CPU 2 counts up the crank angle signals successively fed from the sensor 11 and stores the counted value in RAM 4. The CPU 2 is operative to load register 5 which is utilized to store a value which acts as a set or reference value for determining fuel injection timing. The set value stored in the register 5 is compared with the content of the RAM 4 indicative of the current counted value of the crank angle signal. The comparison is effected by means of CPU 2 reading RAM 4 and supplying the current count value to a comparator 9 which also receives a signal corresponding to the value of register 5. Comparator 9 outputs a driving signal S1 when the content of RAM 4 becomes equal to that of the set value of register 5. Responsive to the driving signal S1, the driving circuit 12 becomes operative to open the fuel injection valve for supplying the fuel to the engine. At the same time, the RAM 4 is also responsive to the driving signal S1 which resets the counted value of the crank angle signals. In the event that the set value of register 5 is set at "1", the driving signal S1 is output once for every one crank signal supplied. Also, RAM 4 can be reset to "0" upon the receipt of 3 crank angle signals to indicate completion of one full revolution. In this case, if register 5 is set at "0" the driving signal S1 is supplied once per revolution.
Accordingly, if at the start of cranking, the content of register 5 is set at "1" and after the first fuel injection has been effected is set at "1", a driving signal S1 is output when the first crank angle signal is supplied at the start of cranking, while thereafter the driving signal S1 is output whenever three crank angle signals are supplied, that is, at each engine revolution.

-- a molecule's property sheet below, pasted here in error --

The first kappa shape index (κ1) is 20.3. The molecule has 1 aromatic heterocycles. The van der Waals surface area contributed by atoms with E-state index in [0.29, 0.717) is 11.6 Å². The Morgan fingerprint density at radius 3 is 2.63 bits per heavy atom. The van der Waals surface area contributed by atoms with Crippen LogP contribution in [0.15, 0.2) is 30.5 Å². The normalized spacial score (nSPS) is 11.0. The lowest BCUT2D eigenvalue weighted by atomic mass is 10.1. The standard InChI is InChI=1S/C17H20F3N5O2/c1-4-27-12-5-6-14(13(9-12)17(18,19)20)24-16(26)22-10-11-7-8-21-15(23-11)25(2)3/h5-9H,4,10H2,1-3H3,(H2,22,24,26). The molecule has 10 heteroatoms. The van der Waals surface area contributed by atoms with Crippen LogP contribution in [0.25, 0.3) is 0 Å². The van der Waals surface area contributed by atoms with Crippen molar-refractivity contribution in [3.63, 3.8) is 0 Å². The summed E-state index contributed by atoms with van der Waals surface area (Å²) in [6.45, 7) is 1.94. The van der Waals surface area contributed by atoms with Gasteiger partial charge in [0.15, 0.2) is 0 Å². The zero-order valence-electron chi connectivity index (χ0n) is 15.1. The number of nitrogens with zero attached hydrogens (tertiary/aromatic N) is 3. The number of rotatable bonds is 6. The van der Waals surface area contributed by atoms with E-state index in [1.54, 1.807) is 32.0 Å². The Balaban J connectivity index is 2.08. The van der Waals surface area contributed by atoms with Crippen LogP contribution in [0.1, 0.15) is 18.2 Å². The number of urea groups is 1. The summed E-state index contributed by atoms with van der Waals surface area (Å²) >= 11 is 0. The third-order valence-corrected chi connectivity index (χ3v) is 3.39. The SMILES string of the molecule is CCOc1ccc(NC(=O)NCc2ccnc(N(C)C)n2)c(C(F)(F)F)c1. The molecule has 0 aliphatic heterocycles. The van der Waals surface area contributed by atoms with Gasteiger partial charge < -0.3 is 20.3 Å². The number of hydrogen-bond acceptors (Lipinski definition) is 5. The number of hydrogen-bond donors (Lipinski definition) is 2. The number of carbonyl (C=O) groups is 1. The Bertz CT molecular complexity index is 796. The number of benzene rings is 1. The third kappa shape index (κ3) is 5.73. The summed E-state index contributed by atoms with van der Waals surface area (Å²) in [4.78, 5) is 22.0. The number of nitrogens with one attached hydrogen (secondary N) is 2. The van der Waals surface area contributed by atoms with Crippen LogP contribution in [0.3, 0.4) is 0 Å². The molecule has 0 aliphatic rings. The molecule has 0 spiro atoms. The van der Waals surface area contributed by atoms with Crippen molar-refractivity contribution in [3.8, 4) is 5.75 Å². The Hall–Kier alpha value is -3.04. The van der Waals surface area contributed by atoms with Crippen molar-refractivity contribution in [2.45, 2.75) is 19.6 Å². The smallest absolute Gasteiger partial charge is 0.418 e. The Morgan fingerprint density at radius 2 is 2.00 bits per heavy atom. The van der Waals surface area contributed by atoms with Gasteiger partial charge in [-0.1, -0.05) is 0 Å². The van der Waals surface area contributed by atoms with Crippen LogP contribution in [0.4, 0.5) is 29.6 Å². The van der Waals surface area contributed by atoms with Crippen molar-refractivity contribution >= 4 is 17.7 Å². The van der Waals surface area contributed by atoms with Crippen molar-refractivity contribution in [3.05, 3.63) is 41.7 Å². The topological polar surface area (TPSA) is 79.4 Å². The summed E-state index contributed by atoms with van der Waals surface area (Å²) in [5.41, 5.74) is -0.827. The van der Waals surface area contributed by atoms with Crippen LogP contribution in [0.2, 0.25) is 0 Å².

It should be appreciated that the driving signal S1 is a pulse signal generated per every predetermined crank revolution angle. Responsive to the driving signal S1, the driving device for opening the fuel injection valve becomes operative and thereby the fuel injection valve is opened at the corrected crank revolution angle.
On the other hand, the CPU 2 determines a duration of the opening period of the fuel injection valve based on various engine operating parameters, such as for example, engine load, engine speed, engine temperature and so on. In the preferred embodiment, the duration of opening of the fuel injection valve is preliminarily determined corresponding to various engine operating conditions and stored in the ROM 3 in a form of the look-up table to be looked up based on the sensed input parameter. The CPU 2 reads out one of the values in the table. A signal indicative of the determined duration of the opening period of the fuel injection valve is fed to the register by the CPU 2. Thus, the content of register 6 indicates the width of the injection pulse to be produced by driving circuit 12.